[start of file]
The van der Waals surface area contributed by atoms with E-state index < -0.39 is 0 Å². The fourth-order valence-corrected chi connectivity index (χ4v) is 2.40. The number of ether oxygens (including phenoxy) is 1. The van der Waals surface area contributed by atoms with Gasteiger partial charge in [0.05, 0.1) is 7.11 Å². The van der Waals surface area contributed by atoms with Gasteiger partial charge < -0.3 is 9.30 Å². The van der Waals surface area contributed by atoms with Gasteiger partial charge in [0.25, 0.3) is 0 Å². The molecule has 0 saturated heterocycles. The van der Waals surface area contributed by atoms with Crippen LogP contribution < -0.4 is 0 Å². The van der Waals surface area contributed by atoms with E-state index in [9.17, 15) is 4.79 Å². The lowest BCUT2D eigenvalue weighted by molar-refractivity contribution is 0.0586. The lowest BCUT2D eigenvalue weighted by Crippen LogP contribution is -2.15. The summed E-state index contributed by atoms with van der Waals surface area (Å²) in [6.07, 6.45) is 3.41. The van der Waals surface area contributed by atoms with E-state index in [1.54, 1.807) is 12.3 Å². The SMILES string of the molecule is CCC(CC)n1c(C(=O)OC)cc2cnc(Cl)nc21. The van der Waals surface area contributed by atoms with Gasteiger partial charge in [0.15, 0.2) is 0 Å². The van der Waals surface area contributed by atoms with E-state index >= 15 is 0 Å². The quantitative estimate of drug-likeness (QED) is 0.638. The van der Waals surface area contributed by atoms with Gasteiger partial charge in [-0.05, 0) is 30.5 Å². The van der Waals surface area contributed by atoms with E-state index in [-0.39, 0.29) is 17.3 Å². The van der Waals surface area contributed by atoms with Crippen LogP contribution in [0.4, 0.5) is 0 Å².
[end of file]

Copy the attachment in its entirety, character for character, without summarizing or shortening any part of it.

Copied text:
The van der Waals surface area contributed by atoms with E-state index < -0.39 is 0 Å². The fourth-order valence-corrected chi connectivity index (χ4v) is 2.40. The number of ether oxygens (including phenoxy) is 1. The van der Waals surface area contributed by atoms with Gasteiger partial charge in [0.05, 0.1) is 7.11 Å². The van der Waals surface area contributed by atoms with Gasteiger partial charge < -0.3 is 9.30 Å². The van der Waals surface area contributed by atoms with Gasteiger partial charge in [0.25, 0.3) is 0 Å². The molecule has 0 saturated heterocycles. The van der Waals surface area contributed by atoms with Crippen LogP contribution < -0.4 is 0 Å². The van der Waals surface area contributed by atoms with E-state index in [9.17, 15) is 4.79 Å². The lowest BCUT2D eigenvalue weighted by molar-refractivity contribution is 0.0586. The lowest BCUT2D eigenvalue weighted by Crippen LogP contribution is -2.15. The summed E-state index contributed by atoms with van der Waals surface area (Å²) in [6.07, 6.45) is 3.41. The van der Waals surface area contributed by atoms with E-state index in [1.54, 1.807) is 12.3 Å². The SMILES string of the molecule is CCC(CC)n1c(C(=O)OC)cc2cnc(Cl)nc21. The van der Waals surface area contributed by atoms with Gasteiger partial charge in [0.15, 0.2) is 0 Å². The van der Waals surface area contributed by atoms with E-state index >= 15 is 0 Å². The quantitative estimate of drug-likeness (QED) is 0.638. The van der Waals surface area contributed by atoms with Gasteiger partial charge in [-0.05, 0) is 30.5 Å². The van der Waals surface area contributed by atoms with E-state index in [-0.39, 0.29) is 17.3 Å². The van der Waals surface area contributed by atoms with Crippen LogP contribution in [0.4, 0.5) is 0 Å².